Now they must set their sights on competing throughout Game 7 … and maybe earning some bounces of their own in the process.

Read more about Game 6 here.

Penguins force Game 7 after holding off Lightning rally

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The Pittsburgh Penguins played with fire late in Game 6, but they also showed plenty of fire in beating the Tampa Bay Lightning 5-2.

With that, this thrilling Eastern Conference Final will go the distance with Game 7 on Thursday.

There are at least a few “What if?” scenarios to consider, especially for the Lightning.

What if that offside goal counted?

Jonathan Drouin played some fantastic hockey on Tuesday, yet his most memorable moment came via something that ultimately “didn’t happen.” An offside call on a goal review kept a 1-0 lead from happening for Tampa Bay:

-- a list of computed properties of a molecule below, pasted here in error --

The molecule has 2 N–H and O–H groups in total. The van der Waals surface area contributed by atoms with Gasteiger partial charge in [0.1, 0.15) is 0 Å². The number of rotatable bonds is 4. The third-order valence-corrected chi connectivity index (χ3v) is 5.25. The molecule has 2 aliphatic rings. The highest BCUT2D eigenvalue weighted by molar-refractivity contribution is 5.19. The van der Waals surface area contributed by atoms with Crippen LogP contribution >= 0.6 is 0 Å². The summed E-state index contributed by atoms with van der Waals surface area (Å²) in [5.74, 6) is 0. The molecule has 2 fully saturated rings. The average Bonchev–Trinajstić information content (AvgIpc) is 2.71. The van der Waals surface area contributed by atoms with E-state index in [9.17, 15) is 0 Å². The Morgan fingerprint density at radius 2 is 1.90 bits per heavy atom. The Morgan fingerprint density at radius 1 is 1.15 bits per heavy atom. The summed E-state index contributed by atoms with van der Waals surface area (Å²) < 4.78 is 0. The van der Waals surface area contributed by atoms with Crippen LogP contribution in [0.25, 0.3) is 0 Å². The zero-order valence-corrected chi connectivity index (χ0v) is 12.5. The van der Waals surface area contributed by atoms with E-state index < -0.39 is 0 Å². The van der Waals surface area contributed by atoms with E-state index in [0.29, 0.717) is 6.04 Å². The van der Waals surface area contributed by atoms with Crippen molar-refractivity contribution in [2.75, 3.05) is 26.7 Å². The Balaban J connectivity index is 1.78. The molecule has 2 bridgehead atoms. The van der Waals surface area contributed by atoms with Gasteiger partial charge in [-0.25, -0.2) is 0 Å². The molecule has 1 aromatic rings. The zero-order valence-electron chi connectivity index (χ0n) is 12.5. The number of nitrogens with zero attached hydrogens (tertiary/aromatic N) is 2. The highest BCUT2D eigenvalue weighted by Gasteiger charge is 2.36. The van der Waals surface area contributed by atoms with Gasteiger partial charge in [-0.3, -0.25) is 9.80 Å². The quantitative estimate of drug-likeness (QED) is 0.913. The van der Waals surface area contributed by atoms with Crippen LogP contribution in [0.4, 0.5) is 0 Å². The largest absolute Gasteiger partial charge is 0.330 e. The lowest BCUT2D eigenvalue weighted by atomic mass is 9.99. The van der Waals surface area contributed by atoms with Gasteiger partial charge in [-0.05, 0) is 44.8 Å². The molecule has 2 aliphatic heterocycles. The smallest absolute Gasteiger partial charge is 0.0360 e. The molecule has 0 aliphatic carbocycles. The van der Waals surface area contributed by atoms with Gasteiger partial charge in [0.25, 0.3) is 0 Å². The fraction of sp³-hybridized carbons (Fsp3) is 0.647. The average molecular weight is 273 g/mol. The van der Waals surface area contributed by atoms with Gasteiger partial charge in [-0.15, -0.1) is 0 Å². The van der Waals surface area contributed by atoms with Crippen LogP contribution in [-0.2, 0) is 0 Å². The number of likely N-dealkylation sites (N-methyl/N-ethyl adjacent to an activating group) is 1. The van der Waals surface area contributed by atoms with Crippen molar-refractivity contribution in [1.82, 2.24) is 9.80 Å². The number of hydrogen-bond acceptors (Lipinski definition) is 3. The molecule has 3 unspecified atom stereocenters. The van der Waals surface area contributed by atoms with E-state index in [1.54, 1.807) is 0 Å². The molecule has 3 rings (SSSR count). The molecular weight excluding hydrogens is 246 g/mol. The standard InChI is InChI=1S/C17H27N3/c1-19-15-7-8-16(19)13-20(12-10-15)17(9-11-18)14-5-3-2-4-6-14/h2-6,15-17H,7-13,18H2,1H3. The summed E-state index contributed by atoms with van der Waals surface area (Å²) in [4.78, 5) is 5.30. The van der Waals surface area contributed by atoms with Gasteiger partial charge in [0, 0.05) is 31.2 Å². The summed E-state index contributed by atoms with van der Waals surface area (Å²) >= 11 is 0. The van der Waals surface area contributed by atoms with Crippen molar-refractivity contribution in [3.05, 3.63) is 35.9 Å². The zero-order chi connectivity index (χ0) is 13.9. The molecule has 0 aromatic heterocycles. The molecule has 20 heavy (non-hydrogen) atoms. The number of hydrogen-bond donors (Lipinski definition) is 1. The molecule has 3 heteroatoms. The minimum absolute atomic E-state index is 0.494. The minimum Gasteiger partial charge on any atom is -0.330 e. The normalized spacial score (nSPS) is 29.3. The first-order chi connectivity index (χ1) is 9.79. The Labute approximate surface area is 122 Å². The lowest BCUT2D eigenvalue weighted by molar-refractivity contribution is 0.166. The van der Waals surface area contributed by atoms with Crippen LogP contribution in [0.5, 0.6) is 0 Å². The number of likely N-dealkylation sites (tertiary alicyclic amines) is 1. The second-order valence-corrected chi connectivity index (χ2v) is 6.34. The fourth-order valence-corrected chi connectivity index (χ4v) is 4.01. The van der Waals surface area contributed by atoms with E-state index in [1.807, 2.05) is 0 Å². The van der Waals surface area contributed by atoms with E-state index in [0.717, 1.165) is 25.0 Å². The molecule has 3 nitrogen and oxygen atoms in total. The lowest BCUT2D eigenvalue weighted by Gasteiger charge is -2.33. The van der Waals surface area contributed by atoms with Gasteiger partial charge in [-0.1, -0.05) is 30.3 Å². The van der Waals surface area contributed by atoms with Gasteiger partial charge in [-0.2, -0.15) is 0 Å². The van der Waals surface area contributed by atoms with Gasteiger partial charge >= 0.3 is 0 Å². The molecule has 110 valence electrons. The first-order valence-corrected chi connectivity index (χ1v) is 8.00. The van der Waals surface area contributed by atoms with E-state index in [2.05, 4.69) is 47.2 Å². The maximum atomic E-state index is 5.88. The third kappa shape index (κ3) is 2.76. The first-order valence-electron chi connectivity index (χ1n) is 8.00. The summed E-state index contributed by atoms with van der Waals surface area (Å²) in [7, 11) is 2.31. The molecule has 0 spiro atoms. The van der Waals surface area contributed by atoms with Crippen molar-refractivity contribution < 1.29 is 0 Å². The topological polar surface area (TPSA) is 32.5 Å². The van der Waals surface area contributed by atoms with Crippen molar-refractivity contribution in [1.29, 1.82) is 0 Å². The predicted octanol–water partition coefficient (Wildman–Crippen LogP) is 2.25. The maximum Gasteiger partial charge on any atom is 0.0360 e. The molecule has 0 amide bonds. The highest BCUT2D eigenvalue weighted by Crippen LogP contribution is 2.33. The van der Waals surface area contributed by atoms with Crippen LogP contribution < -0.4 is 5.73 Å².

Instead, the Penguins poured it on during the first period and eventually went up 1-0. They then carried that momentum over through the second period, adding two more goals to go up 3-0 heading into the final frame.

What if Tampa Bay played more like they did in the third period?

The difference between the level of play in the first 40 minutes and the final frame were night-and-day.

Now, you can make a chicken-and-the-egg argument here. Did the Penguins take their feet off the gas with that lead? Maybe Jon Cooper finally unleashed the hounds when the Lightning were facing a big deficit?

Maybe it’s a combination of those factors; either way, the Bolts couldn’t come all the way back even after making it interesting. At one point the game was 3-2 before a Bryan Rust breakaway goal and an empty-netter put things out of reach.

Both Matt Murray and Andrei Vasilevskiy faced plenty of tough chances and came through more often than not. We’ll see if there are any goal controversy rumblings, but each netminder came through at times tonight.

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Now the series shifts back to Pittsburgh for Game 7 with a Stanley Cup Final on the line. Excited and/or nervous yet?

More: Great goals by Sidney Crosby and Phil Kessel.